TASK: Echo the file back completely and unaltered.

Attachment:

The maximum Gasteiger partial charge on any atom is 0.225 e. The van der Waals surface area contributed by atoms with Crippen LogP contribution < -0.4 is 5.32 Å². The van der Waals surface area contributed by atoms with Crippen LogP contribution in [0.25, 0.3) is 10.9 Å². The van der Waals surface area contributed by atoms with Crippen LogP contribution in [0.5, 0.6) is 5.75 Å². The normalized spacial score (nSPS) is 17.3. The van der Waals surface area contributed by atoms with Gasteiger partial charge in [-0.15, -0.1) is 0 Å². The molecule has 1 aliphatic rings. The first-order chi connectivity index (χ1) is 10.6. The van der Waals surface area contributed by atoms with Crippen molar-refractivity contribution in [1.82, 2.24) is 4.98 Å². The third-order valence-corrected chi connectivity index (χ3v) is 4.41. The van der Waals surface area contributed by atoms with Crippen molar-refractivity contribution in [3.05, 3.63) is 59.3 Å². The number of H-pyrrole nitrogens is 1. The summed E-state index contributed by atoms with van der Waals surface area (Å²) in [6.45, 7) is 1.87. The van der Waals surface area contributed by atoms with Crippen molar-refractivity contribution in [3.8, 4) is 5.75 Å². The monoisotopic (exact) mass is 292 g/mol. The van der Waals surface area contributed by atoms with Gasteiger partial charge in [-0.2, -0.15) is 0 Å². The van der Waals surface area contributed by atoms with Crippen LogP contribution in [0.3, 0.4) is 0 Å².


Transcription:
The maximum Gasteiger partial charge on any atom is 0.225 e. The van der Waals surface area contributed by atoms with Crippen LogP contribution < -0.4 is 5.32 Å². The van der Waals surface area contributed by atoms with Crippen LogP contribution in [0.25, 0.3) is 10.9 Å². The van der Waals surface area contributed by atoms with Crippen LogP contribution in [0.5, 0.6) is 5.75 Å². The normalized spacial score (nSPS) is 17.3. The van der Waals surface area contributed by atoms with Gasteiger partial charge in [-0.15, -0.1) is 0 Å². The molecule has 1 aliphatic rings. The first-order chi connectivity index (χ1) is 10.6. The van der Waals surface area contributed by atoms with Crippen molar-refractivity contribution in [1.82, 2.24) is 4.98 Å². The third-order valence-corrected chi connectivity index (χ3v) is 4.41. The van der Waals surface area contributed by atoms with Crippen molar-refractivity contribution in [3.05, 3.63) is 59.3 Å². The number of H-pyrrole nitrogens is 1. The summed E-state index contributed by atoms with van der Waals surface area (Å²) in [6.45, 7) is 1.87. The van der Waals surface area contributed by atoms with Crippen molar-refractivity contribution in [3.8, 4) is 5.75 Å². The monoisotopic (exact) mass is 292 g/mol. The van der Waals surface area contributed by atoms with Gasteiger partial charge in [-0.2, -0.15) is 0 Å². The van der Waals surface area contributed by atoms with Crippen LogP contribution in [0.3, 0.4) is 0 Å².